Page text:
We watched the first two episodes of Mrs. Maisel, did a workout class in the living room, and dined on fettuccini with asparagus.
I cried over a book of photographs of Colin as a child, then called him to invite him for dinner.
I was on the phone with Amy when it started to snow. I complained it wasn’t sticking, and remarked how beautiful it would look if the world was covered in white.
I wonder how long before we get back to where we can take things for granted.
I wonder how long the gratitude will last for being able to join friends for coffee, go to work, kiss someone hello.
The world is white now, and for a moment it looked beautiful. But I moved onto making dinner and it got dark, and I didn’t remember until now. I wish I’d made time to appreciate the view.
Now it’s time to try to sleep.
Sweet dreams, my friends.

I drove up to Milford, NH, yesterday to get a last taste of summer with my daughter. And her friend, (Because offering to let her bring a friend just makes everything easier. And she’s got really cool friends.)

The balloons were beautiful. The food was great. There were henna tattoos, bouncy houses, beer tents, tethered rides into colorful baskets, lines as long as the dmv at lunchtime, but much friendlier, handmade jewelry, live music, a summertime sunset, and a sense of summertime bliss.
No work in the morning. No bedtime. Fried oreos.

Here’s the thing.

Summertime is going to be over. in late September, I think. Last night is a million hours ago, and Friday at 4, when the weekend began, is a century away.

Kids will attend their first day of school, be sent away to their first sleep away camp, leave for college, if we are lucky.

One day, I realized I hadn’t pushed them on the swing in three years.

One day, you’ll realize their room doesn’t smell like their room.

The seasons don’t matter. The first day, the last day, they are milestones for facebook and family and reminders that time is passing, even if your sixteen year old has only eaten macaroni and cheese since he was three.

Not everyone has children.
There is still the first grey hair, the first ma’am or sir, the serious conversation about final plans. Menopause. Midlife. Mortality.

The weather is just a backdrop.

Don’t only live summer between June and August.

Fresh starts don’t only happen in September. Or a new beginning in spring.

All that matters is the people we choose, the people that choose us, and how we choose to spend the time that we have.
FYI, , if your kid asks for a push on the swing, give them a push. Take your time.

If you have to choose between Game of Thrones, and a conversation with your best friend, have the talk. Most shows are available on demand or can be found at at the local library. Even if you are feeling pressure from your well meaning, obsessed co-workers to watch a show, insist on meaningful dialogue. As a matter a fact, forget the best friend, call those television obsessed colleagues, and share every detail of your day. And your dreams. Then ask for their advice about redecorating your attic. Don’t let them off the phone until it’s dead.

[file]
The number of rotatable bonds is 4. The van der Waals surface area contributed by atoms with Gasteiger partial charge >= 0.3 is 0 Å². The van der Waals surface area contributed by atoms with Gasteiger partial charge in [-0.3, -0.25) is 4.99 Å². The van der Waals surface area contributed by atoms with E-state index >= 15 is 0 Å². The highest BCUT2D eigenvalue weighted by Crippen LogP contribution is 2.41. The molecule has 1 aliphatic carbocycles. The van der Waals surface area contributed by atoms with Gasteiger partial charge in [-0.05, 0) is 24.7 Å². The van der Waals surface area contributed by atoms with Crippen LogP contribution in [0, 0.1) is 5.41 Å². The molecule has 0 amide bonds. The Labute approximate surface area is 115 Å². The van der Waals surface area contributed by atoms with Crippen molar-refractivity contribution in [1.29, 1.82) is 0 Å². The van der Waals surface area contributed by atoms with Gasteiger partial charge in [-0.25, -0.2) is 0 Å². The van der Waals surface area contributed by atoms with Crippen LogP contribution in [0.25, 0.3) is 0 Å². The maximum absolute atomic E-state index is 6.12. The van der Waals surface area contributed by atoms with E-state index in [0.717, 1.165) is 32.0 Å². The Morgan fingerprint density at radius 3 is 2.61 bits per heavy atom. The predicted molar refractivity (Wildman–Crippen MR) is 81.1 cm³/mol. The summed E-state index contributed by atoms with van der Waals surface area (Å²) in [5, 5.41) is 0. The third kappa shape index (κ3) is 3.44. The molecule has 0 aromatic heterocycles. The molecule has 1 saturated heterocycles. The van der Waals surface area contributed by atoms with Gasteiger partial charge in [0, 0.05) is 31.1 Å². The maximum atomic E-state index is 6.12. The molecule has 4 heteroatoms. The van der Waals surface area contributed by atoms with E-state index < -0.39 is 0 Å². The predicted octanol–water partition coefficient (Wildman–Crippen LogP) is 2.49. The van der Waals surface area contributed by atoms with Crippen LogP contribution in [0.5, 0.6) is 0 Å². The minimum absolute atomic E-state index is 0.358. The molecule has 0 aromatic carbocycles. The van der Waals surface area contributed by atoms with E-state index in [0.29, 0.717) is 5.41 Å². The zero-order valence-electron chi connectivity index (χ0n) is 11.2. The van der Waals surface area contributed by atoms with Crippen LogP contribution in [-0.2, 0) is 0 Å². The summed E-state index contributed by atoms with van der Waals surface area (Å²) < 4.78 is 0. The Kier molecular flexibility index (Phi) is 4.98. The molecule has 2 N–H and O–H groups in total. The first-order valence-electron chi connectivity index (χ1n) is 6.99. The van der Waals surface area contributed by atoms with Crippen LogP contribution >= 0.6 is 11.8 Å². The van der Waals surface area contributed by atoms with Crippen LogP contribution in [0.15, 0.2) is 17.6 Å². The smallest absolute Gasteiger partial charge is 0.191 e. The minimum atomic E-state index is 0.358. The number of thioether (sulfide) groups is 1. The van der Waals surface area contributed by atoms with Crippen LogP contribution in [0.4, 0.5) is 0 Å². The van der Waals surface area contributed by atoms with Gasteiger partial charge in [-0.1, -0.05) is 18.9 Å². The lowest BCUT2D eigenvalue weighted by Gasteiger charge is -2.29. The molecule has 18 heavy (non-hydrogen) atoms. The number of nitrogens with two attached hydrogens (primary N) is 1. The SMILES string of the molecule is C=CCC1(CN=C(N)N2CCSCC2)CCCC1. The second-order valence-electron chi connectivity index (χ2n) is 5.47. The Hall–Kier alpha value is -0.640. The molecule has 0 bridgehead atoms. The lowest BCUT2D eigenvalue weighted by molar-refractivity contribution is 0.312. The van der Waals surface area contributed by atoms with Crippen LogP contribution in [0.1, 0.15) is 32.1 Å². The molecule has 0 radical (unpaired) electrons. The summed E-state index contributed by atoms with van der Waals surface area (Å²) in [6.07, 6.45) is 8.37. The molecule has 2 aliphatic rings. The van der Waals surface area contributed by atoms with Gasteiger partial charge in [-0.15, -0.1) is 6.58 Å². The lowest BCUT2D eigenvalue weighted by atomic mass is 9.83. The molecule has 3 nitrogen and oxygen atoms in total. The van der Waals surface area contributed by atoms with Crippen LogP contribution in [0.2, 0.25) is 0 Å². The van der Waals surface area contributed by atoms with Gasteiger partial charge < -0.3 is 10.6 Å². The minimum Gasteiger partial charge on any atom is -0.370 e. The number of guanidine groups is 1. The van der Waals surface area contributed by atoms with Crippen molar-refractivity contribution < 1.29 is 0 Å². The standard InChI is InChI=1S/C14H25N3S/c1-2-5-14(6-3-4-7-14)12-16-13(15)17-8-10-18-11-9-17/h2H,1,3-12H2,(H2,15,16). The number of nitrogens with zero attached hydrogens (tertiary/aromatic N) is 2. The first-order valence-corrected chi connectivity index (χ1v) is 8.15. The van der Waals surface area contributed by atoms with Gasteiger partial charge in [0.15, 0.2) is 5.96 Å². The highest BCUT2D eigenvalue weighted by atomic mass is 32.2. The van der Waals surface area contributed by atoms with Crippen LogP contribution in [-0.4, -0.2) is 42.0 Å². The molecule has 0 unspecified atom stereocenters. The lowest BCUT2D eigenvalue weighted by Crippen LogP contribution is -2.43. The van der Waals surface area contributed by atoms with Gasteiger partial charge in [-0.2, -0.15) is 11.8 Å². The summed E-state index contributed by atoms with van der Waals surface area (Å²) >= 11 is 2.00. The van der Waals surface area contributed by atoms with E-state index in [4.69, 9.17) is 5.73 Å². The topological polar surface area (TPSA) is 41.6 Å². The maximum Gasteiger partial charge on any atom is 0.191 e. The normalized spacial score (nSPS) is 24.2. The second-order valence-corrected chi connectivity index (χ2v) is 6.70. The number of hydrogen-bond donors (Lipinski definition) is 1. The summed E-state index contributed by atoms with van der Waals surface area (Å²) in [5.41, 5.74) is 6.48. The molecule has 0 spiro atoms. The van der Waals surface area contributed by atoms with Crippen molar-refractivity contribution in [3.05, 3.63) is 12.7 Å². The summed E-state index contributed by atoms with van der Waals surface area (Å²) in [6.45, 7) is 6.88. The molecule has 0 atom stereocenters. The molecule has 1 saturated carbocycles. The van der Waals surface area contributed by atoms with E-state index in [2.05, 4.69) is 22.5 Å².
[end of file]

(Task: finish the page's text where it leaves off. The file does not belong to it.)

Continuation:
Which brings me back-

The night sky, every day of the year, has something to tell you,
So does the sun first thing in the morning,
or whenever you wake.

I didn’t need to go to Balloon Festival with Chrs to appreciate summertime, or to connect with my daughter.
But I’m glad that l did.

Dealing

April 23, 2017

I’m the parent of a 13 and 16 year old.

It recently occurred to me how much time i waste looking at old snapshots of my kids, tripping down memory lane.

Every time i see Colin or Katy, anytime between the ages of two or ten, in a random picture, I grieve a little. The chubby, flushed cheeks. The easy smile for the camera. The giggle just below the surface, and the memory of the easy hugs, the non stop conversations at dinner, during which I would count the moments till they were in bed.

Then there is the time spent where I reminisce with other parents, friends, or any random tired strangers approximately my age standing in line at Target with a cart full of slim tampons or Axe body spray, about when we were young. There was no Instagram, pot was mostly worthless, porn was Playboy, and everybody played outside. In those days, teenagers didn’t spend all of their time looking at screens. while making really bad choices and posting pictures about the entire experience.

How much time have I wasted missing my own children, albeit the smaller, less complicated versions? Yes, preadolescence is really cute. Everybody under 12 looks adorable, especially to the people that met them as tiny, pink faced, noisy blobs of anger and insatiable demands, wearing silly tee shirts, tiny socks, and the most necessary underwear ever, diapers.

Even the tortured debates- karate or saxophone? Hip hop or girl scouts? Do they stay at the table till they have eaten at least three brussels sprouts or do they go to bed without ingesting anything with nutritional value at all so I can take a bath before Sex and The City? Even in the middle of these meaningful conversations in my  head,  I knew I was playing house.  My policy on vegetable consumption was as meaningful as the decision not to enforce the pants with zippers on holidays rule.

I’m sure both my kids have spotted the look on my face, peering at an earlier versions of them, in photographs carefully placed in CVS frames. They know I miss the days before pimples, charger wars, intelligent arguments that refuse to end because I say so. They can tell there are times when I see them as taller, paler imitations of my babies, my children.